Amidst the flurry of executive orders signed by U.S. President Donald J. Trump — starting four hours after his inauguration on Jan. 20 — were several that benefited the resource sector, and there are likely a few more business-friendly changes to come in the months ahead.
Among the headline-grabbers was Trump’s promise to quickly approve Energy Transfer Partners’ Dakota Access Pipeline for Bakken crude after a new environmental study and the building of TransCanada’s 1,900 km Keystone XL pipeline to bring Canadian diluted bitumen to refineries in Texas.
Although it may take years before construction begins on Keystone, its completion would affect production decisions and mining rates at Canada’s open-pit oilsands operations. With former ExxonMobil CEO and chairman Rex Tillerson leading the U.S. State Department, it seems a given that the State Department will approve this major cross-border energy project.
There are also suggestions the Trump administration will speed up reviews for liquid natural gas (LNG) terminals and natural gas pipelines, which will compete directly with Canadian proposed LNG megaprojects.
Miners are perhaps most interested in how the Interior Department and its Bureau of Land Management shapes up under the new administration. Trump’s nominee for secretary of the department is Montana Representative Ryan Zinke, who is a retired Navy SEAL and Iraq war veteran re-elected to his second term in November, and a member of the House Committee on Natural Resources.
Given Trump’s election promise to make America “energy independent,” Zinke will likely be tasked with expanding oil and gas drilling and loosening regulations both on and offshore, especially by reversing the Obama administration’s ban on drilling in parts of the Arctic and Atlantic oceans, and in some newly designated national monuments.
In mining, Zinke has already backed legislation that would end the Interior Department’s moratorium on coal leasing. Zinke took a softer tone in his Senate confirmation hearings, stressing his belief in strong land conservation and environmental protection, and reluctance to sell off any public lands.
Trump’s pick to lead the Environmental Protection Agency (EPA) is Oklahoma Attorney General Scott Pruitt, a socially conservative lawyer who once served as state senator for the Tulsa area.
Opponents of the EPA who criticize the agency for overstepping its bounds will be heartened to know that Pruitt has in the past sued the EPA to block its carbon emission-capping Clean Power Plan and has been vocal in supporting the rollback of EPA regulations imposed in the oil and gas industry, which is critical to Oklahoma’s economy.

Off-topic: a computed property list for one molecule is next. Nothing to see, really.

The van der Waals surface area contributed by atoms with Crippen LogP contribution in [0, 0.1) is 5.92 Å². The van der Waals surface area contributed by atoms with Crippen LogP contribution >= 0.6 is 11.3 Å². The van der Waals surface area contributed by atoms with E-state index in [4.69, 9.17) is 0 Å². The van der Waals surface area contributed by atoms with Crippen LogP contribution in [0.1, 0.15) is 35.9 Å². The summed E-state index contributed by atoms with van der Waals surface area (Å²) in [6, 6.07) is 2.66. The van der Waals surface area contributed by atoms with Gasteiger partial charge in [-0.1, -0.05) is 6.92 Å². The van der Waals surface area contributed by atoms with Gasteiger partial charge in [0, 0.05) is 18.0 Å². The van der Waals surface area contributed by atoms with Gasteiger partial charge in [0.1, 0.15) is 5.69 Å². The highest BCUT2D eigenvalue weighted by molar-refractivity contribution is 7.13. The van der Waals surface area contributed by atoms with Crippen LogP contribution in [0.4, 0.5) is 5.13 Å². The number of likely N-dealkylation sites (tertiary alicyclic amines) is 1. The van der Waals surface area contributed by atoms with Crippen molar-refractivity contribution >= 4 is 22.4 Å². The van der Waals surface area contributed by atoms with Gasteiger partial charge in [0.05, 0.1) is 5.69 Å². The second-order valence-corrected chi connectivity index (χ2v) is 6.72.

Northern Dynasty Minerals has had a huge run up in share price from $1 to $4 with Trump’s surprise win and expectations of a new mining-friendly EPA, as it was the EPA that put a hold on its monster-sized Pebble copper-gold mine development in Alaska, which has many environmental aspects due to its location under salmon-spawning grounds and other sensitive wildlife zones. Northern Dynasty was able to emerge from hibernation and close a $37-million bought-deal financing at US$1.85 per share on Jan. 26.
Meanwhile former Texas Governor Rick Perry is in line as secretary of the Energy Department that he famously wanted to eliminate while running for president five years ago, though he says he has since changed his mind.
Apart from his many statements in favour of the oil and gas industry, Perry also said he would look at alternatives to the long-stalled Yucca Mountain nuclear waste repository in Nevada, which has drawn much local opposition despite Nevada’s long connection to nuclear weapons and energy, and intermittent uranium mining and exploration.
Trump has demanded that all department heads “submit a list of every wasteful and unnecessary regulation that kills jobs and does not improve public safety, and eliminate them.”
Trump’s vision is to “end the radical regulations that force jobs out of our communities and inner cities. We will stop punishing Americans for working and doing business in the United States.”
He pledges to “eliminate our most intrusive regulations, like the Waters of The United States Rule … [and] scrap the EPA’s so-called Clean Power Plan, which the government estimates will cost $7.2 billion a year.”